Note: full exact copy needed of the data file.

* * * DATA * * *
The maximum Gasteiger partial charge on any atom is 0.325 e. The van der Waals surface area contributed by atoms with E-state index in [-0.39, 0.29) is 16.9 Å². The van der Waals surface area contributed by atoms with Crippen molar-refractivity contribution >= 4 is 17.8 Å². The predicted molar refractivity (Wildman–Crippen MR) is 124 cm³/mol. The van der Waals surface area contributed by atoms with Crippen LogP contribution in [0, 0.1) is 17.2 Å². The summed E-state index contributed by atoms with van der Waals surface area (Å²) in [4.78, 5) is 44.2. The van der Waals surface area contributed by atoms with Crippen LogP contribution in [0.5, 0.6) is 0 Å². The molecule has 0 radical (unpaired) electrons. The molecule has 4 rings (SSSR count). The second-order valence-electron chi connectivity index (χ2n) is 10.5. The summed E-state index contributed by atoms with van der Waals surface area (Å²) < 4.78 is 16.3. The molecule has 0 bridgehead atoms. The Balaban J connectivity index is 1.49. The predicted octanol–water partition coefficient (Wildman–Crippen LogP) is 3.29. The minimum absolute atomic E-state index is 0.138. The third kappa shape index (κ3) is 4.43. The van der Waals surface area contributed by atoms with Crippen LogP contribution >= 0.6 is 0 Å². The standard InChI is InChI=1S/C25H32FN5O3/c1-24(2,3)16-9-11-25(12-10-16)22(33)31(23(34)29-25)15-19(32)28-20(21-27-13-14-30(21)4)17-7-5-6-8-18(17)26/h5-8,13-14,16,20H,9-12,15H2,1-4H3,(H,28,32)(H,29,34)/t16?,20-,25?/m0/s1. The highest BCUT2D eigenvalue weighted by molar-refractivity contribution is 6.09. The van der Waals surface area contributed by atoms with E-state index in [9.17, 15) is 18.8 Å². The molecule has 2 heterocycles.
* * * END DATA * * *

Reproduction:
The maximum Gasteiger partial charge on any atom is 0.325 e. The van der Waals surface area contributed by atoms with E-state index in [-0.39, 0.29) is 16.9 Å². The van der Waals surface area contributed by atoms with Crippen molar-refractivity contribution >= 4 is 17.8 Å². The predicted molar refractivity (Wildman–Crippen MR) is 124 cm³/mol. The van der Waals surface area contributed by atoms with Crippen LogP contribution in [0, 0.1) is 17.2 Å². The summed E-state index contributed by atoms with van der Waals surface area (Å²) in [4.78, 5) is 44.2. The van der Waals surface area contributed by atoms with Crippen LogP contribution in [0.5, 0.6) is 0 Å². The molecule has 0 radical (unpaired) electrons. The molecule has 4 rings (SSSR count). The second-order valence-electron chi connectivity index (χ2n) is 10.5. The summed E-state index contributed by atoms with van der Waals surface area (Å²) < 4.78 is 16.3. The molecule has 0 bridgehead atoms. The Balaban J connectivity index is 1.49. The predicted octanol–water partition coefficient (Wildman–Crippen LogP) is 3.29. The minimum absolute atomic E-state index is 0.138. The third kappa shape index (κ3) is 4.43. The van der Waals surface area contributed by atoms with Crippen LogP contribution >= 0.6 is 0 Å². The standard InChI is InChI=1S/C25H32FN5O3/c1-24(2,3)16-9-11-25(12-10-16)22(33)31(23(34)29-25)15-19(32)28-20(21-27-13-14-30(21)4)17-7-5-6-8-18(17)26/h5-8,13-14,16,20H,9-12,15H2,1-4H3,(H,28,32)(H,29,34)/t16?,20-,25?/m0/s1. The highest BCUT2D eigenvalue weighted by molar-refractivity contribution is 6.09. The van der Waals surface area contributed by atoms with E-state index in [9.17, 15) is 18.8 Å². The molecule has 2 heterocycles.